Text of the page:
GRAVITATIONAL EFFECTS ON PARTIALLY-PREMIXED FLAMES: The objective of the research, led by Prof. I. Puri of University of Illinois at Chicago, is to investigate the effects of gravity on the structure and stability of hydrogen-, methane-, and propane-air flames under partially premixed conditions by employing both numerical and experimental techniques. Recent microgravity tests conducted at the NASA-Glenn 2.2-second Drop Tower showed the partially premixed flames to be of a more spherical nature than in normal gravity. Clear changes in both inner and outer flames were observed. Very interestingly, reaction zones, which are merged under normal gravity conditions, became separate and distinct in microgravity. This underscores the importance of the low gravity tests in resolving the topology of the partially premixed reaction region. A parallel numerical modeling study focuses on investigating the relative importance of advection and diffusion fluxes on partially premixed flames established under microgravity and normal gravity conditions. Some of the assumptions in the numerical modeling of the flames are currently being reassessed since it was previously thought that the primary influence of buoyancy would be on the outer flame; however, the microgravity test results are calling this into question. (Point of Contact: 6711/U. Hegde, 3-8744)
EFFECTS OF ELECTRIC FIELDS ON SOOT PROCESSES IN NON-BUOYANT HAYDROCARBON-FUELED FLAMES: The primary objective of this investigation, led by Dr. Zeng-guang Yuan from National Center of Microgravity Research for Fluids and Combustion, is to study the effects of electric field strength, polarity, and frequency (i.e. D.C. and A.C.) on soot inception threshold and soot volume fractions in both diffusion and premixed hydrocarbon flames. The understanding of the roles of ions and neutral radicals in soot nucleation and soot growth will improve our understanding of the governing mechanisms controlling soot. The experimental approach is to employ a pair of concentric spherical electrodes in which the inner electrode also serves as a nozzle for fuel or fuel/oxidizer mixtures. In microgravity, a spherically symmetric flame can be established between the two electrodes. The major advantage of this configuration is that the gas velocity, the electric field and the trajectories of various particles in the flame are all co-linear and vary only along the radial direction. A new outer electrode has recently been designed which ensures a spherical outer electrode such that the flame in the solid angle covered by that portion can be well considered as in a spherical shape. The electric field inside the flame reaction zone is quite complicated because of simultaneous occurrence of a number of coupled process including ion generation, ion recombination, electric currents of positive and negative charge carriers, and changes of the field strengths. A set of equations that give a close-form formulation of the electric field in the flame region in a spherically symmetric system is obtained and solved for numerically. Recent theoretical analyses identified that in a true one-dimensional configuration, "ionic wind" does not exist. Ionic wind can only occur in a two- or three-dimensional case. It is commonly believed that the dominant effect of electric field on flames is due to ionic wind. Thus, the experiments of this project provide the unique situation to study pure chemical effect on flame caused by electric field.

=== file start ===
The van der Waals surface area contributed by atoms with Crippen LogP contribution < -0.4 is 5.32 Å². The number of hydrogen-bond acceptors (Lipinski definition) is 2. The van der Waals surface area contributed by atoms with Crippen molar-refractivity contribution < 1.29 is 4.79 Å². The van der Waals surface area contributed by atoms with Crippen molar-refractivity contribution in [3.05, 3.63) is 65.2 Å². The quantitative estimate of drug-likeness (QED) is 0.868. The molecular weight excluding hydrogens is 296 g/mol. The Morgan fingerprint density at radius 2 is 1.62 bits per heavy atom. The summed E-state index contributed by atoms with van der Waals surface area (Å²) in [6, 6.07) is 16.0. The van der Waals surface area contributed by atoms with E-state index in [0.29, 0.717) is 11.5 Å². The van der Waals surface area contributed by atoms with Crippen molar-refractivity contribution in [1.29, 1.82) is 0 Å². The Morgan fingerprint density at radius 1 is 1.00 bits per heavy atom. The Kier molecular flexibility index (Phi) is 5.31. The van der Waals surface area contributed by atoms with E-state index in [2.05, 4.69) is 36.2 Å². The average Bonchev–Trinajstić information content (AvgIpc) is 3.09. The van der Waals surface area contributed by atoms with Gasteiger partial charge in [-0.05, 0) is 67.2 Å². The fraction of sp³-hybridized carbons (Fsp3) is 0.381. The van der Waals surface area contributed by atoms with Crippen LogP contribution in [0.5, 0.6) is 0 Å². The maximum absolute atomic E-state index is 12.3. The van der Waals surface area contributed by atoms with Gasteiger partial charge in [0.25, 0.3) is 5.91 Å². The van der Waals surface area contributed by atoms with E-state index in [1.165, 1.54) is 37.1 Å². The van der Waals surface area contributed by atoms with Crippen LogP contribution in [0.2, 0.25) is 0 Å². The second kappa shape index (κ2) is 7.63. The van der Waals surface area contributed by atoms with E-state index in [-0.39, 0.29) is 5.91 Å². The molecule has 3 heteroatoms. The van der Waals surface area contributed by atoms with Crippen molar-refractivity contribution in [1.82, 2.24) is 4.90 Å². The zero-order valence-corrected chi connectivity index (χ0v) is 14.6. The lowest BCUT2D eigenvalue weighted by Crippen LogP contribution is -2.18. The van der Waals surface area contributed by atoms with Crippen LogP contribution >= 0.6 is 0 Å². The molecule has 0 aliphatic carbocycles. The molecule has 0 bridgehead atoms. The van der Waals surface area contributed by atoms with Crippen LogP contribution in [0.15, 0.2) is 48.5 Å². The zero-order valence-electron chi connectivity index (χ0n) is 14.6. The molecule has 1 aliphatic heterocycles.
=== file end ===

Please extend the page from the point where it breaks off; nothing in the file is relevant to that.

Additional meetings and symposia can be found at: http://microgravity.grc.nasa.gov/ugml/ugmltext.htm